A first test of international acceptance of the deal could come on Feb. 19, when Israeli Prime Minister Ehud Olmert, Abbas and Secretary of State Condoleezza Rice are due to meet in Jerusalem for talks intended to revive peace negotiations.

If the West does not back the new government and refuses to lift the boycott, it could put a strain on the fragile peace between Hamas and Fatah.

The deal could also fall apart over the formation of the government — particularly over the issue of who will fill the vital post of interior minister, which would control the security forces. Under the agreement, the post will go to an independent, since Hamas and Fatah were each reluctant to see the other faction hold the ministry.

Hamas must propose the candidate for approval by Abbas, and it did not appear that the two sides have settled on a name.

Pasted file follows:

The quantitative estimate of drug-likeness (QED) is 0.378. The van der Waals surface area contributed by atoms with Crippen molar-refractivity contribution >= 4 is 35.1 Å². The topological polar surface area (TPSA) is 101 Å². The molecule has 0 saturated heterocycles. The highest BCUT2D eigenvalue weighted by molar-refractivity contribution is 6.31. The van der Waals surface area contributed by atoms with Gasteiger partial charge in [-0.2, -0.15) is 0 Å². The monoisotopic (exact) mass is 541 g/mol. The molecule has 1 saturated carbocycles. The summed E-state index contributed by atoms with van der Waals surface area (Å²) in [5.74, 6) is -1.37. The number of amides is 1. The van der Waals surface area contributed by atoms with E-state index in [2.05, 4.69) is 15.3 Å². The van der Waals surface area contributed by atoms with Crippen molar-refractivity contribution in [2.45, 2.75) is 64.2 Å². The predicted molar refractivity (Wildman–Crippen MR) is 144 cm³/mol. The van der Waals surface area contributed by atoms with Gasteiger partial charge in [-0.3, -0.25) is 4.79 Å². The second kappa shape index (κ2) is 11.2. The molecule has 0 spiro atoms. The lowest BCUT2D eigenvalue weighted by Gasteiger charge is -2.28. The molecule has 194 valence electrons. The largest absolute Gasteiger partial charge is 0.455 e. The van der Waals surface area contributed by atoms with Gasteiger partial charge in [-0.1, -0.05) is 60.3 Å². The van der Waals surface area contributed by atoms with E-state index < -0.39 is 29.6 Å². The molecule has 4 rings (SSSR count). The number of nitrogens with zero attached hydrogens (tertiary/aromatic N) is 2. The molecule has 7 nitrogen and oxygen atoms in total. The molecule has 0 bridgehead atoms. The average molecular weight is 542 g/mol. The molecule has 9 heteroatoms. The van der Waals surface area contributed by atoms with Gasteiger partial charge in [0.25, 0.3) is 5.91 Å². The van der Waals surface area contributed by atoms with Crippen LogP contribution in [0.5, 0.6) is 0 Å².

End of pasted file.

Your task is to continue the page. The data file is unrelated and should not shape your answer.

Under the agreement, Hamas will get nine Cabinet posts, including the prime minister position. Fatah gets six, and other factions get four. Besides the interior ministry, independents will get the foreign ministry and planning ministry.

"There are many details that still need to be worked out after this agreement, including the interior minister and marketing the agreement to the international community," said Abdel-Rahman Zaydan, a member of the Hamas delegation. "The Saudis will be part of this effort."

Abbas had asked Saudi Foreign Minister Saud al-Faisal to sound out the Americans on whether "respect the accords" is acceptable, a Fatah delegate said, speaking on condition of anonymity because of the sensitivity of the diplomacy.

To boost the new government, the kingdom promised $1 billion in aid to the Palestinians, Ahmed Youssef, a political adviser to Hanyieh, said in Gaza.